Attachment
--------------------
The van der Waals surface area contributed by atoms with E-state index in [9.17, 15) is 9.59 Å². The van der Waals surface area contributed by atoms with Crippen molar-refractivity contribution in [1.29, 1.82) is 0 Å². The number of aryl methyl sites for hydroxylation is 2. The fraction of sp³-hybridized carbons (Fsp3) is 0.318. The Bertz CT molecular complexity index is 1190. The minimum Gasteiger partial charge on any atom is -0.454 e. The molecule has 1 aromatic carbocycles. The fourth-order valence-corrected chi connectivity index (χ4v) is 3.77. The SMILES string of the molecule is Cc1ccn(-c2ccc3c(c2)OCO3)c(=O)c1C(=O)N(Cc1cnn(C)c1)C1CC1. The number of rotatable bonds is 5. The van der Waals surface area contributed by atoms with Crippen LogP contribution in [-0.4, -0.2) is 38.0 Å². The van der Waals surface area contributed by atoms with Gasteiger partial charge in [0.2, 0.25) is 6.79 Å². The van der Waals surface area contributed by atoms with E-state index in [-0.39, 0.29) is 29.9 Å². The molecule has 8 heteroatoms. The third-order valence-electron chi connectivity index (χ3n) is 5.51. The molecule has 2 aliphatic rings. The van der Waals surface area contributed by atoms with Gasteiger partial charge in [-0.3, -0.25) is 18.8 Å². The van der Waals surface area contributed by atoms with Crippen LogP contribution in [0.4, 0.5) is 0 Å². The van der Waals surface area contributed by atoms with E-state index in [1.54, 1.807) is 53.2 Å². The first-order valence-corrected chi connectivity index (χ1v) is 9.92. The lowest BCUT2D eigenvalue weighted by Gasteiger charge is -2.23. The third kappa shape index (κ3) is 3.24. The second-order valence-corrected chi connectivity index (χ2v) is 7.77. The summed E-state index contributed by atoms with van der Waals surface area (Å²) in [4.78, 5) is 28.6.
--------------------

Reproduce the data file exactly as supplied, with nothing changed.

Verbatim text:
The van der Waals surface area contributed by atoms with E-state index in [9.17, 15) is 9.59 Å². The van der Waals surface area contributed by atoms with Crippen molar-refractivity contribution in [1.29, 1.82) is 0 Å². The number of aryl methyl sites for hydroxylation is 2. The fraction of sp³-hybridized carbons (Fsp3) is 0.318. The Bertz CT molecular complexity index is 1190. The minimum Gasteiger partial charge on any atom is -0.454 e. The molecule has 1 aromatic carbocycles. The fourth-order valence-corrected chi connectivity index (χ4v) is 3.77. The SMILES string of the molecule is Cc1ccn(-c2ccc3c(c2)OCO3)c(=O)c1C(=O)N(Cc1cnn(C)c1)C1CC1. The number of rotatable bonds is 5. The van der Waals surface area contributed by atoms with Crippen LogP contribution in [-0.4, -0.2) is 38.0 Å². The van der Waals surface area contributed by atoms with Gasteiger partial charge in [0.2, 0.25) is 6.79 Å². The van der Waals surface area contributed by atoms with E-state index in [-0.39, 0.29) is 29.9 Å². The molecule has 8 heteroatoms. The third-order valence-electron chi connectivity index (χ3n) is 5.51. The molecule has 2 aliphatic rings. The van der Waals surface area contributed by atoms with Gasteiger partial charge in [-0.3, -0.25) is 18.8 Å². The van der Waals surface area contributed by atoms with Crippen LogP contribution in [0.4, 0.5) is 0 Å². The van der Waals surface area contributed by atoms with E-state index in [1.54, 1.807) is 53.2 Å². The first-order valence-corrected chi connectivity index (χ1v) is 9.92. The lowest BCUT2D eigenvalue weighted by Gasteiger charge is -2.23. The third kappa shape index (κ3) is 3.24. The second-order valence-corrected chi connectivity index (χ2v) is 7.77. The summed E-state index contributed by atoms with van der Waals surface area (Å²) in [4.78, 5) is 28.6.